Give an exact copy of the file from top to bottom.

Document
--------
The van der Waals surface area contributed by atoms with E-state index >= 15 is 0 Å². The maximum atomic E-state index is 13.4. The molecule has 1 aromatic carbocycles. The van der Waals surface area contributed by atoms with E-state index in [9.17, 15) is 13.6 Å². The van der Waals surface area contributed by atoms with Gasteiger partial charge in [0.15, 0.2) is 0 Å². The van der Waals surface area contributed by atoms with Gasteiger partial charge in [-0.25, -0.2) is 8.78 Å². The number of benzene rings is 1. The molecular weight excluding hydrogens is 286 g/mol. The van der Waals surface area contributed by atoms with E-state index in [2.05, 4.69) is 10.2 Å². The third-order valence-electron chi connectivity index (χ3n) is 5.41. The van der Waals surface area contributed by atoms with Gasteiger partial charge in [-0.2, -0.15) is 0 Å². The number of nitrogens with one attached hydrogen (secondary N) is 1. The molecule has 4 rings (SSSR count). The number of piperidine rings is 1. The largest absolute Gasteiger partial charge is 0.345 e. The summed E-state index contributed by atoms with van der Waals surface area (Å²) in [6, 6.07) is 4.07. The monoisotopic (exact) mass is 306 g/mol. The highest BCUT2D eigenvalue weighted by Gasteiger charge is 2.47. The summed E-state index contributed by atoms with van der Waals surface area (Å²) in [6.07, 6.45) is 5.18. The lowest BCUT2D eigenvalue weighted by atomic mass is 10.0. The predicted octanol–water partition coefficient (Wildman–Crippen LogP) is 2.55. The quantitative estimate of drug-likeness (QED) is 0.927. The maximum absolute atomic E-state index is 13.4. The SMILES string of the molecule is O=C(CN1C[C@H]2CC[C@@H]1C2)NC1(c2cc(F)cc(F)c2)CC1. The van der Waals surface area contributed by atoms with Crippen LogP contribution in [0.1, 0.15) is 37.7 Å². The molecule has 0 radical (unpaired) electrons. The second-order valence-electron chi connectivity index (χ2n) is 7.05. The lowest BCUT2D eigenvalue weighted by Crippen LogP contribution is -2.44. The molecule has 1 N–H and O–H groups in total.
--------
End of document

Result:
The van der Waals surface area contributed by atoms with E-state index >= 15 is 0 Å². The maximum atomic E-state index is 13.4. The molecule has 1 aromatic carbocycles. The van der Waals surface area contributed by atoms with E-state index in [9.17, 15) is 13.6 Å². The van der Waals surface area contributed by atoms with Gasteiger partial charge in [0.15, 0.2) is 0 Å². The van der Waals surface area contributed by atoms with Gasteiger partial charge in [-0.25, -0.2) is 8.78 Å². The number of benzene rings is 1. The molecular weight excluding hydrogens is 286 g/mol. The van der Waals surface area contributed by atoms with E-state index in [2.05, 4.69) is 10.2 Å². The third-order valence-electron chi connectivity index (χ3n) is 5.41. The van der Waals surface area contributed by atoms with Gasteiger partial charge in [-0.2, -0.15) is 0 Å². The number of nitrogens with one attached hydrogen (secondary N) is 1. The molecule has 4 rings (SSSR count). The number of piperidine rings is 1. The largest absolute Gasteiger partial charge is 0.345 e. The summed E-state index contributed by atoms with van der Waals surface area (Å²) in [6, 6.07) is 4.07. The monoisotopic (exact) mass is 306 g/mol. The highest BCUT2D eigenvalue weighted by Gasteiger charge is 2.47. The summed E-state index contributed by atoms with van der Waals surface area (Å²) in [6.07, 6.45) is 5.18. The lowest BCUT2D eigenvalue weighted by atomic mass is 10.0. The predicted octanol–water partition coefficient (Wildman–Crippen LogP) is 2.55. The quantitative estimate of drug-likeness (QED) is 0.927. The maximum absolute atomic E-state index is 13.4. The SMILES string of the molecule is O=C(CN1C[C@H]2CC[C@@H]1C2)NC1(c2cc(F)cc(F)c2)CC1. The van der Waals surface area contributed by atoms with Crippen LogP contribution in [0.1, 0.15) is 37.7 Å². The molecule has 0 radical (unpaired) electrons. The second-order valence-electron chi connectivity index (χ2n) is 7.05. The lowest BCUT2D eigenvalue weighted by Crippen LogP contribution is -2.44. The molecule has 1 N–H and O–H groups in total.